The marketing funnel (alternatively known as the purchase funnel, the purchasing funnel, the customer funnel, the sales funnel, the conversion funnel, or the snake oil funnel) is a model that purports to show the various stages of the journey ostensibly taken by a hypothetical (alternatively known as theoretical, semi-fictional, or utterly fabricated) prospect (alternatively known as a persona or an utter fabrication) from the first interaction with your brand, product, or service to the deposit of his cash in your bank account.

As initially conceived by E. St. Elmo Lewis in 1898, the marketing funnel was a fundamentally simple construct. Comprising just five stages, it represented the evolving psyche of the prospect as he traversed the various states of mindfulness, judgment, contemplation, and appeal, culminating in a buying transaction. Simple. (See the figure below.)

That Was Then

With the deluge of academics, marketing consultants, hucksters, hooligans, charlatans, grifters, marketing-automation software developers, and everyone else who profits by complicating the simple into the field, however, the marketing funnel became increasing complex, reaching the point of obtuseness unto absurdity and self-defeat. (See the figure below.)

Considering the fact that such byzantine, labyrinthine, and CYA-ensuring convolution is altogether unnecessary, except, of course, in bureaucracies large enough to require a process by which to justify the existences of everyone involved in it — or to justify the cost of marketing-automation software — the real problem is that it doesn’t have an acronym. And how in the world can any concept in the milieu of contemporary business become popular enough to earn elevation to the exalted status of buzzword — and to achieve rarefaction by being used and abused unto meaninglessness — if it isn’t reducible to an acronym? Please. Let’s be real.

I Got This

Don’t worry. I worked from the middle-of-the-road rendering of the marketing funnel depicted at the top of this post and came up with the following stages for the funnel:

  • Sensibility: This is the point at which you say the name of your brand, your product, or your service, and the prospect doesn’t say, “Huh?”
  • Temptation: If you don’t hang up after the prospect’s exclamation of unfamiliarity, the prospect may be enticed to hear more.
  • Attention: If the prospect is, indeed, enticed to hear more, chances are you have his heedfulness, if not his curiosity.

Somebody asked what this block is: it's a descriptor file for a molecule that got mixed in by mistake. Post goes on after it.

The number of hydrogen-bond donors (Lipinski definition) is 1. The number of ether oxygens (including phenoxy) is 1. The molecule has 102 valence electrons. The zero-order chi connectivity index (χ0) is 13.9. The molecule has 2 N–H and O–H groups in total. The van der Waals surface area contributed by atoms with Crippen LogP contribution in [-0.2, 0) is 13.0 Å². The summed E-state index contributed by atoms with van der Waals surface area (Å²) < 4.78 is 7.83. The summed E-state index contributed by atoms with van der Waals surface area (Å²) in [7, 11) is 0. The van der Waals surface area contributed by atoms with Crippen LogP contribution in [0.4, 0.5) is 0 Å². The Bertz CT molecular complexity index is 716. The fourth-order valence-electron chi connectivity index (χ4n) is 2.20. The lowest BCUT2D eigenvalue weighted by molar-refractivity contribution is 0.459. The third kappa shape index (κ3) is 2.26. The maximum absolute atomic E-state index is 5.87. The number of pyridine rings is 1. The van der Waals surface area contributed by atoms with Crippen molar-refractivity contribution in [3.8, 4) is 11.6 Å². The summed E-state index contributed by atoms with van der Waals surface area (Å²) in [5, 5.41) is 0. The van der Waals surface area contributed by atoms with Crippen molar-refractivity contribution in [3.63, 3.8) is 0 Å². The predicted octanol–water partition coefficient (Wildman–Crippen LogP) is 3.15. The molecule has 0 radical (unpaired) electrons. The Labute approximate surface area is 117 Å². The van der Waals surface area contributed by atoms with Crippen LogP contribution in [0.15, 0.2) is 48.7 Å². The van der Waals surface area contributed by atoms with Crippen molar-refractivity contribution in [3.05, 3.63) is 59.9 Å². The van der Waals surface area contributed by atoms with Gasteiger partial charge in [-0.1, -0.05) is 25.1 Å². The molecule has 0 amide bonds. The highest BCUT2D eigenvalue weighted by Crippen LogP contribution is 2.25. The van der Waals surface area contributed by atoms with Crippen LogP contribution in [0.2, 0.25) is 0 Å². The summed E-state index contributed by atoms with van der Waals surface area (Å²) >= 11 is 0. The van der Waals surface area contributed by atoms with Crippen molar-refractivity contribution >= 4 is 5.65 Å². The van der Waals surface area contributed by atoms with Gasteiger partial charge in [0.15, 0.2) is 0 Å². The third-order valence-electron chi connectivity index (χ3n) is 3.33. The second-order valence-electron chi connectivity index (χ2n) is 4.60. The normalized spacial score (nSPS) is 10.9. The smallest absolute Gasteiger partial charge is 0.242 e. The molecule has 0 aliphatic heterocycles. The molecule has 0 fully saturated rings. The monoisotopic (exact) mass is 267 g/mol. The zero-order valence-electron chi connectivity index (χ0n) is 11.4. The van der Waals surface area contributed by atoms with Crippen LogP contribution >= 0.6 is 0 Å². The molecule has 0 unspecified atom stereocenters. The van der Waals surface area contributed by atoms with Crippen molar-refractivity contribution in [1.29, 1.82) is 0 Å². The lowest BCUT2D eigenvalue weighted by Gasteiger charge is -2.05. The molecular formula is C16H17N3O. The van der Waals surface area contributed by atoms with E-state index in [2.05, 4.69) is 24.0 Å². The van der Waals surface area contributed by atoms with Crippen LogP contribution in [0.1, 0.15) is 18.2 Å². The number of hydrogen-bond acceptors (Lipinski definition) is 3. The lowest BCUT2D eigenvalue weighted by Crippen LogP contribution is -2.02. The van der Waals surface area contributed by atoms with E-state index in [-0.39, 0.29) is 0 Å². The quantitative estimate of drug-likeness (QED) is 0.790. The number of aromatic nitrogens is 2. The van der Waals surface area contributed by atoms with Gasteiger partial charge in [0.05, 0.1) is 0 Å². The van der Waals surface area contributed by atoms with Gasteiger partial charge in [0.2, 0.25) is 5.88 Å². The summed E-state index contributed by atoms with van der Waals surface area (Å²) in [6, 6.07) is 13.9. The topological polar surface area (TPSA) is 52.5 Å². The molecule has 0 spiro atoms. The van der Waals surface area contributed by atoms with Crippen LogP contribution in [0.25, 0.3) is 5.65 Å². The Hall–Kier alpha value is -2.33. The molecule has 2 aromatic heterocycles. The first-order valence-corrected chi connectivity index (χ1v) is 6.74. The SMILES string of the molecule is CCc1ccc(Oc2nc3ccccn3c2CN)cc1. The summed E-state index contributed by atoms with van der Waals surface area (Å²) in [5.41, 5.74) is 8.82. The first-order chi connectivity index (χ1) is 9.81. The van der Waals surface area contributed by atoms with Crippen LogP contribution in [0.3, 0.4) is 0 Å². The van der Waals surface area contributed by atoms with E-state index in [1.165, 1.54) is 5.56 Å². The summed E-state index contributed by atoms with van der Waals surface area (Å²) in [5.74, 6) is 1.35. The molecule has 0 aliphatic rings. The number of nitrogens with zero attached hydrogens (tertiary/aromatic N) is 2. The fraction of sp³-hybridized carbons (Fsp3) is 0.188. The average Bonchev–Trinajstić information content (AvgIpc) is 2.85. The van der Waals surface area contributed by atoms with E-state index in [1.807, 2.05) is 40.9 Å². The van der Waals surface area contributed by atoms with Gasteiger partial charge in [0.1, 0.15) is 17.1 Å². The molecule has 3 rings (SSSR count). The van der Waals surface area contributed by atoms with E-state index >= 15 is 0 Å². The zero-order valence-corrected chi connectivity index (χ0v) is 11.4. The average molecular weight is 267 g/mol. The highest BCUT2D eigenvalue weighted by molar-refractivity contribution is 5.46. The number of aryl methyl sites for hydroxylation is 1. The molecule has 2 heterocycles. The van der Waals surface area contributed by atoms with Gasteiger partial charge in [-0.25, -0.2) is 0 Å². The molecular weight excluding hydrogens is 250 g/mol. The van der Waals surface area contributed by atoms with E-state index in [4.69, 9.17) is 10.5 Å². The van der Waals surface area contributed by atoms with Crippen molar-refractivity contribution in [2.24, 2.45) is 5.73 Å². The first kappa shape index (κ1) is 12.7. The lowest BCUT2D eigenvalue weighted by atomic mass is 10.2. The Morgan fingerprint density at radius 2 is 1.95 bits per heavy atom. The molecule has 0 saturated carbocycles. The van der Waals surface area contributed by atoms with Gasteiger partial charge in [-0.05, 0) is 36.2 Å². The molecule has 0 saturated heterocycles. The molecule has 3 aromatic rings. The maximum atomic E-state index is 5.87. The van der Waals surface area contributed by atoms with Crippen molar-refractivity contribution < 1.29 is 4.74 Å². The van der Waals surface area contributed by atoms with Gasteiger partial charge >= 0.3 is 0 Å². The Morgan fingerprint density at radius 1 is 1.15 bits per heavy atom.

• Yardstick: This is the point at which you take the prospect’s temperature, gauging the extent to which he’s rising to the bait.
  • Appraisal: Having swum to the surface, the prospect is now at the point of determining to strike … or to wait for the next fly.
  • Win: BANG! You hooked him, reeled him in, and have him flopping breathlessly on the riverbank.
  • Augment: Now that you got him, you can either throw him back in and try to catch him again (up-sell and cross-sell), or you can toss him in the creel and cast for another.
  • Kinship: The customer version of the Stockholm syndrome, this is the point at which the fish you’ve caught develop a perverse allegiance to you and can’t wait to get hooked again.
  • Endorsement: As an example of Kinship’s perversity, the fish you’ve caught will serve as bait in your efforts to snag larger fish.

Ask and Ye Shall Receive

If you’ve cheated and done the alphabetical math, you’ve already deduced the new acronym is STAY AWAKE.

“But wait!” I hear you cry. “It can’t be that simple.”

Au contraire.

The fact that we can be intelligent enough to complicate doesn’t guarantee we can be intelligent enough to simplify. But at the very least we can be awake enough to separate suspects from prospects, to pay meaningful attention to those prospects, to understand what they need and when they’re ready to buy it, to give them a fair price and a conscientious, ongoing relationship, and to be wary of, impatient with, and disgusted by those who would try to pull the wool of complication over our eyes.

We can learn everything we need to know about our prospects from talking with them. And we can pour all that lucidity, attentiveness, and common sense into ourselves without a funnel.

Everything can be as complicated as we want it to be — or as simple as we demand it to be.